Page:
At a time when the country is facing a profound economic crisis, two unresolved wars, profound achievement gaps in education and a skyrocketing deficit, what kinds of ads are Republican candidates for the Senate running? Ads that lay out an agenda for the future?
No, ads that refer to the Village People to demonize gays. At least that’s what Senator Roger Wicker thinks is the most important thing to talk to the people of Mississippi about:
In California, a state facing massive budget shortfalls, conservative groups are more interested in whether or not gay couples can marry, and are running classy, intellectual ads like this:
Ads and campaigns like these, though no doubt hurtful to some people, demonstrate not only Republican desperation in this election year, but one of the reasons the GOP is headed to permanent minority status if they don’t update the message. It’s not just that they still think that the Village People is a hip reference; it’s that they believe that these messages will continue to resonate in the future.
I think many young conservatives already have to feel a sense of cognitive dissonance when they vote Republican: many earnestly believe in the party’s national security and spending platforms, no matter how little they were followed by President Bush, but can’t feel comfortable voting for bigots. I don’t believe that they want to be associated with a fear-based, rabidly anti-gay agenda. They know that their gay and lesbian friends deserve the same rights they enjoy. They probably know that some of their Republican colleagues are gay. As time passes, fewer and fewer of the young, educated people who do the heavy lifting of local politics are going to want to be associated with hate campaigns like these.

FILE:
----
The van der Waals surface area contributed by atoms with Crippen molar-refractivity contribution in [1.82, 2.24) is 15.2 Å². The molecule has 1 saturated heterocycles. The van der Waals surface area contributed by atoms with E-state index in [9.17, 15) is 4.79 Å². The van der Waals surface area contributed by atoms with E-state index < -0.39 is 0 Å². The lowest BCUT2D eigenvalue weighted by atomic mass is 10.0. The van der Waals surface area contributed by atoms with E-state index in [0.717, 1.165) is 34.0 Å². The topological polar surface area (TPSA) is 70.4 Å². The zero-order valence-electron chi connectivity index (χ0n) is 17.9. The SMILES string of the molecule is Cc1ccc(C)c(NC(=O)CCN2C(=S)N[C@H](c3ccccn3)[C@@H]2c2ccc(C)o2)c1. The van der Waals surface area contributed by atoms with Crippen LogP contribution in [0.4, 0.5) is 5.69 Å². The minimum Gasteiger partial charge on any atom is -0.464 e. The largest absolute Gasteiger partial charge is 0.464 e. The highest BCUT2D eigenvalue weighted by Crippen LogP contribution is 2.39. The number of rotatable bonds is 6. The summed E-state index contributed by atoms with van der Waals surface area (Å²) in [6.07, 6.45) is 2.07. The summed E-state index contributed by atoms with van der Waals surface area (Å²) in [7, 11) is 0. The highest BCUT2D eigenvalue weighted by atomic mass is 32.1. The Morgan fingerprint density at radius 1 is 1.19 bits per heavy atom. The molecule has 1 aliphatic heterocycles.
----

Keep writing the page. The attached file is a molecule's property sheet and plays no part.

That’s part of the trap that the conservative movement has set for itself. The more they appeal to “the base,” the less likely moderate Americans who are more concerned about their paychecks and their children’s schools than gay marriage will be willing to support them. If they step away from the agenda of the base for a moment, though, Republicans are cannibalized by their own. Ask John Ward here in Montana. Ask Christopher Buckley. Ask David Frum. Ask John McCain, who got stuck with the Barracuda to appease the base, and saw his campaign disintegrate into venom and bile.
Look, I hate these ads. I hate the fact that real people suffer real harm from a political and social movement that defines them as aberrant human beings, but I have faith that young Americans, liberal and conservative are beginning to and will continue to see through this message.
The pact that the modern Republican Party has made with the kooky, hate-filled fringe is an embrace they won’t easily escape, and they deserve to be stuck with these people for as long as they have tried to subject America to their policies.